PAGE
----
Mouse over the cover to see the hero,
the demigod Seth-Aziz
(book 3 of the Immortal Sheikhs series)
January 18, 2011
The Immortal Sheikhs…
The three Haliday sisters are not afraid of mummies. Nor of silly ancient Egyptian curses. Get real. This is the twenty-first century! Besides, anthropologist Gemma, historian Gillian, and archaeologist Josslyn Haliday spent their childhoods sharing their sleeping tent with mummies and telling each other stories of fantastic shapeshifters and vampires, as they accompanied their Egyptologist father on his digs…ever since the fateful day their mother mysteriously disappeared into the sands of Egypt twenty years ago.
Brave, modern women all three, it would never occur to any of them to fear the dead…or the living dead.
But that is all about to change…
The Vampire Sheikh…
Five thousand years is a long time to live underground, without the sun in your face or the wind in your hair. Still, Seth-Aziz has ample compensations for living in perpetual darkness with his arch-enemy always at his throat: the magical powers of a demigod; the ability to become any creature he wishes; the irresistible sexual allure of a vampire.
But the recent defections of his two favorite lieutenants have sparked the fire of fury within Seth, leaving a bitter need for vengeance. Someone will pay, and pay dearly!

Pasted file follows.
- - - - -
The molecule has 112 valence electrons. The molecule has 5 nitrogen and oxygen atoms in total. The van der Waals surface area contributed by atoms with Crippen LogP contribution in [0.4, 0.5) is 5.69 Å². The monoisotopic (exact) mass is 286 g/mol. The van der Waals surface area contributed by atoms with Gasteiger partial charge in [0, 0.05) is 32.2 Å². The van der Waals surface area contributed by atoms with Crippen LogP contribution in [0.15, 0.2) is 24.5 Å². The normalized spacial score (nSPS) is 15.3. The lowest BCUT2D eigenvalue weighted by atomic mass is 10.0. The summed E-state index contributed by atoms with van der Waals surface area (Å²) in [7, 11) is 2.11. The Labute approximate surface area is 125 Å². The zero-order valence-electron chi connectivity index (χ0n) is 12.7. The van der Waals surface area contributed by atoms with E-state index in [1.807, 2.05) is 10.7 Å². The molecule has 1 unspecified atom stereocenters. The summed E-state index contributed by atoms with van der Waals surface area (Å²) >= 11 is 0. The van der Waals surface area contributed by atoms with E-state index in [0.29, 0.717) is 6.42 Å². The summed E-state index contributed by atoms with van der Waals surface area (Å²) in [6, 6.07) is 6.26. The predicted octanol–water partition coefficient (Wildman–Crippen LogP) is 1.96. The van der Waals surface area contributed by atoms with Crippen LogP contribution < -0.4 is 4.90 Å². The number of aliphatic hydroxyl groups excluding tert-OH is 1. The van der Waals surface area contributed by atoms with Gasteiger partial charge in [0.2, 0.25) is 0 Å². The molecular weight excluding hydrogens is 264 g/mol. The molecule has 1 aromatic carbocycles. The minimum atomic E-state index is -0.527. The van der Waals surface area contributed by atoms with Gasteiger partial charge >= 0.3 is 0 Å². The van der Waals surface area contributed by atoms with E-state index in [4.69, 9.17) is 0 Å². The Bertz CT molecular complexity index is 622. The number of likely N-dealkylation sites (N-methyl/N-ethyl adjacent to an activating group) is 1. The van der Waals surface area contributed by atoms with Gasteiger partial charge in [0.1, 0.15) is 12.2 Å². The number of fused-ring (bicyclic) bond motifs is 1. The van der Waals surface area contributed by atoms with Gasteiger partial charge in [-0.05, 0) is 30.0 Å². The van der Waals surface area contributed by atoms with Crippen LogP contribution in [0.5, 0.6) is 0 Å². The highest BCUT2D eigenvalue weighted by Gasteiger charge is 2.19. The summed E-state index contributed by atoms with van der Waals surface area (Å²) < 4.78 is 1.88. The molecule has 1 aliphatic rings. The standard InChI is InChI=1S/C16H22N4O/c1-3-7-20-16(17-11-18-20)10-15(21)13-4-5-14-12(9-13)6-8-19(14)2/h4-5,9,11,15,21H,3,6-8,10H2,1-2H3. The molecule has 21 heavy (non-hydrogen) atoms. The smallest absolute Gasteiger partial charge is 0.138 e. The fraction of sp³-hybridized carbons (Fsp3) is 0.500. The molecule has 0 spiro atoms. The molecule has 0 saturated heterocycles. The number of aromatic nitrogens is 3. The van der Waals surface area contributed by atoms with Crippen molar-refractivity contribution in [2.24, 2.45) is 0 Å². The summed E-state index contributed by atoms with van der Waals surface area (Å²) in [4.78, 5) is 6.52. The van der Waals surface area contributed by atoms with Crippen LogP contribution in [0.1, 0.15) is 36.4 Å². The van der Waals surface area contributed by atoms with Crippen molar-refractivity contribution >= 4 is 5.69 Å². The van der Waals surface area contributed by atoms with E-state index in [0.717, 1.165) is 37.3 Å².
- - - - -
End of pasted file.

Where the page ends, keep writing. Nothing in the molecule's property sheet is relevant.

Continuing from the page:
Who better than Josslyn Haliday, the last remaining sister of the women who seduced and betrayed his best friends?
What Seth doesn’t count on is Josslyn’s own anger. She will do anything to find her two dear sisters and bring them back to safety. Anything.
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The Winter Palace Hotel
There was someone in her hotel room.
Josslyn Haliday bolted upright in bed, listening intently in the midnight darkness. She heard nothing. But she felt a presence, a thick, almost physical energy creeping over her bare skin. Dark. Ominous. Threatening.
“Who’s there?” she asked into the black void of the room.
Unbidden, her sister Gemma’s last warning echoed through her mind…
Beware the vampire.
Despite the heat of the Egyptian desert pressing in through the open balcony door, a shiver of goosebumps spilled down Josslyn’s arms.
Slowly, she eased her hand toward the shotgun she’d hidden under the hotel’s luxurious bed linens. Her fingers clasped the familiar wooden stock and eased it upward.
“Show yourself or you’ll live to regret it,” she called out in Arabic, and snapped the gun up, sweeping it in a half-circle seeking the unseen intruder.
Joss did not believe in vampires.
Or shape-shifters, or mummies, or any of the other fantastical creatures of the myths and legends her ethnographer sister Gemma seemed to take at face value when listening to the stories of the local villagers. Josslyn was a scientist, an archaeologist, and needed to see hard evidence to instill belief.
This prowler was a common thief, nothing more. The few possessions Josslyn had managed to grab on her way out the door of the villa after Gemma’s dire warning note were all stashed in this room. Their money. Their research. Their passports. Someone was hoping to steal them. That was all.
Obviously, it had been a mistake leaving the balcony door wide open, but when she’d gone to bed earlier, the hotel had been in the midst of one of the infamous Egyptian electrical brown-outs and she would have melted into a puddle of sweat if she’d left it closed and locked.